Ready or not, here they come.
Members of the Millennial and Generation Z (“Gen Z”) generations now make up the largest segment of the workforce. These two generations share similar characteristics and needs—but those are drastically different than those of preceding generations. This is forcing organizations to revamp their employee experience, starting with benefits.
Take a look at this checklist and ask yourself, is your organization ready for millennials and Gen Z?
Are you offering benefits that address immediate concerns?
Younger workers are likely to decline voluntary benefits like disability insurance or life insurance in favor of ones that address their immediate concerns. The top concern facing most of your young employees is getting out of debt, and doing it fast.
Therefore, having ancillary benefits like student loan repayment assistance or commuter benefits would be far more attractive to this group, since it speaks directly to their concerns of getting out of debt and reducing immediate costs.
Can your employees interact with benefits the way they interact with everything else?
These generations have spent most, if not all, of their lives online, so they expect nothing less for their employee experience. For employers, this can mean two things:
- Providing benefits digitally. Using a platform for your benefits that allows employees to interact digitally is key in getting them to participate. Millennials and Gen Z use apps for everything from social media to banking, so it only makes sense that they would prefer their benefits on an app as well.
- Selecting benefits that bode well in a digital world. Benefits like telehealth, fitness incentive tracking, and identity theft protection fit nicely into a digital world.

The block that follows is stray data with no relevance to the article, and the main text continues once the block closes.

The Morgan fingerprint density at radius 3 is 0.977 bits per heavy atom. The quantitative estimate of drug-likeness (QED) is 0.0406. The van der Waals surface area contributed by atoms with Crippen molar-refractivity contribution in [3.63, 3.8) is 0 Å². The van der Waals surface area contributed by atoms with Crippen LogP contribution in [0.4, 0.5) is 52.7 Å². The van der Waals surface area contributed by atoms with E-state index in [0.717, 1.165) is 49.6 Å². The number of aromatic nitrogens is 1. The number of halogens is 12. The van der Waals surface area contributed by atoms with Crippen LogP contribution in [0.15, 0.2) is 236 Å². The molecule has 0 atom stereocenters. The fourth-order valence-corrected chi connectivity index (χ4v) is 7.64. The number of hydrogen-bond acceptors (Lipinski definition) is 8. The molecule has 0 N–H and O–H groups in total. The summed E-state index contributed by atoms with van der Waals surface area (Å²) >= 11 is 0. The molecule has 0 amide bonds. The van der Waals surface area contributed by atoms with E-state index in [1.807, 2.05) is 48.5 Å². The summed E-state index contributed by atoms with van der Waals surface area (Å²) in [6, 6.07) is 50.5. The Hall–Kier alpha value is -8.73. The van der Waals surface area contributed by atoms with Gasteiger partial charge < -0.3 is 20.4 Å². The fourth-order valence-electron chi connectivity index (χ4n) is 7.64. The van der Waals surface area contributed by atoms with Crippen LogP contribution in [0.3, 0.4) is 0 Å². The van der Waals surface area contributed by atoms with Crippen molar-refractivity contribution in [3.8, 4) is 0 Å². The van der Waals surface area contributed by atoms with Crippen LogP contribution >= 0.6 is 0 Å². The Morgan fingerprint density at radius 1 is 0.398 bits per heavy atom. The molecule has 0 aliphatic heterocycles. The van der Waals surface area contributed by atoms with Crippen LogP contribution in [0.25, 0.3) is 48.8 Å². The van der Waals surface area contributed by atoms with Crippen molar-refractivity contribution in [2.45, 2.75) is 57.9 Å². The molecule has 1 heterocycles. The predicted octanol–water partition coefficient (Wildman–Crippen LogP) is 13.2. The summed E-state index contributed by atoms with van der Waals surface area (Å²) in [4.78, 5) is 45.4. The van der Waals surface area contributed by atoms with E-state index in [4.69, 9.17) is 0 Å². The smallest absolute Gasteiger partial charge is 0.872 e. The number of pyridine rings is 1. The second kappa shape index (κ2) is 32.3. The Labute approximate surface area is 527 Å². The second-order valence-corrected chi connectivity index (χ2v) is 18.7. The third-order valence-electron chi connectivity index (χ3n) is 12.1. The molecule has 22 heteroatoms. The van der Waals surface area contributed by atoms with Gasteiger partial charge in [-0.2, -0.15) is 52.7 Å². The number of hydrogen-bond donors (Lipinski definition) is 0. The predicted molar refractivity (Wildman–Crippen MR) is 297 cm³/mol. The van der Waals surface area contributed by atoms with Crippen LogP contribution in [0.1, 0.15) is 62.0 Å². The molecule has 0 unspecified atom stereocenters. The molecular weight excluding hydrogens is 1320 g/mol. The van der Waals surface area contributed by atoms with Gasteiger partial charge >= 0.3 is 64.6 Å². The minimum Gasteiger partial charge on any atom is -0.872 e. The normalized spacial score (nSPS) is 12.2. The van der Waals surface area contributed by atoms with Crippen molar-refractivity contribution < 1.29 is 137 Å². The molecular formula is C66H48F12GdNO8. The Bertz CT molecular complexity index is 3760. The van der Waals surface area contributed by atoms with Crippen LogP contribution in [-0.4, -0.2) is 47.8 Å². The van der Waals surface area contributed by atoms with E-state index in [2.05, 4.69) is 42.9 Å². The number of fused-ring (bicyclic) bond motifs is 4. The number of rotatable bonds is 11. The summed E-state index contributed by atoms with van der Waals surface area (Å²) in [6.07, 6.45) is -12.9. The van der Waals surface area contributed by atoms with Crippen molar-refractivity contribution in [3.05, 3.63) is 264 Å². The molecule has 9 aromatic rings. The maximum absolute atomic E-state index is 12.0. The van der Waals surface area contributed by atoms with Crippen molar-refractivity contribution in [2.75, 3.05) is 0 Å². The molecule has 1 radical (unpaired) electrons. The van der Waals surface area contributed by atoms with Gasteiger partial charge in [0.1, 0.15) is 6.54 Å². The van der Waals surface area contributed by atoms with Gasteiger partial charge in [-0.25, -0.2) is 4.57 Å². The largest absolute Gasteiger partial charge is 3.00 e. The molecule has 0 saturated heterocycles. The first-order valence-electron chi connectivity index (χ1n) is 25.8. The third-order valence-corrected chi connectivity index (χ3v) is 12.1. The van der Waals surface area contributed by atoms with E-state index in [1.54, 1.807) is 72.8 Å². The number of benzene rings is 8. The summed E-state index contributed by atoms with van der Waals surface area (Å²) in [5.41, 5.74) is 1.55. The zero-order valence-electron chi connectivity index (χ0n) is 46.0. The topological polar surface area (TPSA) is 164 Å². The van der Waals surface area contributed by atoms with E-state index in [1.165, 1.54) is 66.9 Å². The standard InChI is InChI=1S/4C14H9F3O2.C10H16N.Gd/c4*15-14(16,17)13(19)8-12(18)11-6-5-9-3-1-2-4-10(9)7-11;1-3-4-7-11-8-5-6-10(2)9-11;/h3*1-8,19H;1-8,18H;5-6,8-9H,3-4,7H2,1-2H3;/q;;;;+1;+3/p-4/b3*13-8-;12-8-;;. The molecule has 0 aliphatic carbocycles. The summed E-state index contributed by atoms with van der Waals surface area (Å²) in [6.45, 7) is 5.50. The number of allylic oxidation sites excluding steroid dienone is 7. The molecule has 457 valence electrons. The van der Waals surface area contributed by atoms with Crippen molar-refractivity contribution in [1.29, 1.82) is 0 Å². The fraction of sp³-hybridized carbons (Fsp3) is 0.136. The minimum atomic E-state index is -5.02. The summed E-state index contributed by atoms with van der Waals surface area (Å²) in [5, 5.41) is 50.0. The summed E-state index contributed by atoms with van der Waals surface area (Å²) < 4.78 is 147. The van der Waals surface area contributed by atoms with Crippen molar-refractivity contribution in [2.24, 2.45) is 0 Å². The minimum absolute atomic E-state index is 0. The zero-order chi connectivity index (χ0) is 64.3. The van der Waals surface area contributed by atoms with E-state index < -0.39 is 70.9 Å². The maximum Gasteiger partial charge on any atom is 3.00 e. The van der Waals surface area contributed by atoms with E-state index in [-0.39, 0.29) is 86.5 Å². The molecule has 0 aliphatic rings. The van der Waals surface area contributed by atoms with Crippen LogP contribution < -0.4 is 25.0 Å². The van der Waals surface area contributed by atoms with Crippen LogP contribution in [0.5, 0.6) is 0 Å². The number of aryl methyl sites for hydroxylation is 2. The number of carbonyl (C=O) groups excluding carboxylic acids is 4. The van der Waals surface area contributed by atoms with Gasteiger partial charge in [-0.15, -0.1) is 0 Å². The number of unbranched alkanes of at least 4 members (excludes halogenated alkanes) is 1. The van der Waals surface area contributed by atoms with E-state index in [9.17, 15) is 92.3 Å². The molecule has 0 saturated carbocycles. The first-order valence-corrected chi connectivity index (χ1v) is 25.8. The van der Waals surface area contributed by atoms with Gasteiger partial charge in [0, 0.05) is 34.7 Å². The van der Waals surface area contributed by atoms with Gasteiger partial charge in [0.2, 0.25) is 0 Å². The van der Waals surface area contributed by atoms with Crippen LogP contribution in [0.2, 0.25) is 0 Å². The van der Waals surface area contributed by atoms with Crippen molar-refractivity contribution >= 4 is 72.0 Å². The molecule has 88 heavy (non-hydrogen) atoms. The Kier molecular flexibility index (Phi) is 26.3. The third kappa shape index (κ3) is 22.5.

Are you helping them save?
For a comfortable retirement, employees should be dedicating around 15-20% of their salary to savings from the beginning of their careers. However, a recent report from the National Institute on Retirement showed that two-thirds of working millennials in the US have not saved anything for their retirement.
The aforementioned study went on to break down the causes for millennials failing to save—lack of proper financial education and lack of accessibility were the two biggest reasons. This gives employers a great opportunity to provide resources on retirement savings and investing. Also, employers can consider revising their eligibility criteria (requisite hours or tenure length) to give employees a chance to jump-start their savings.
Are your benefits addressing more than just physical and financial wellness?
Younger workers face pressures and stressors that older generations did not face. Their increased levels of debt mean they are achieving independence later in life, which creates additional social pressure from peers and family members.
Younger generations are also more likely to face anxiety caused by social media and a constantly-connected lifestyle. Therefore, it’s important that health and wellness benefits cover more than just physical wellness. You can craft your wellness programs to be holistic, that way basic physical health, mental health, and emotional well-being are all considered, without employees feeling singled out.
So, are you ready?
If you can’t confidently answer “yes” to all of these questions, then it may be time to go back to the drawing board and examine your employee experience, specifically your benefits.
Remember, each generation brings its own strengths as well as its own needs. So don’t be afraid to tweak your offerings to millennials and Gen Z, because they bring unique talents and skills that other generations do not have. Embrace the onboarding of these tech-savvy, quick-learning, and multi-tasking young employees and provide them the best possible employee experience.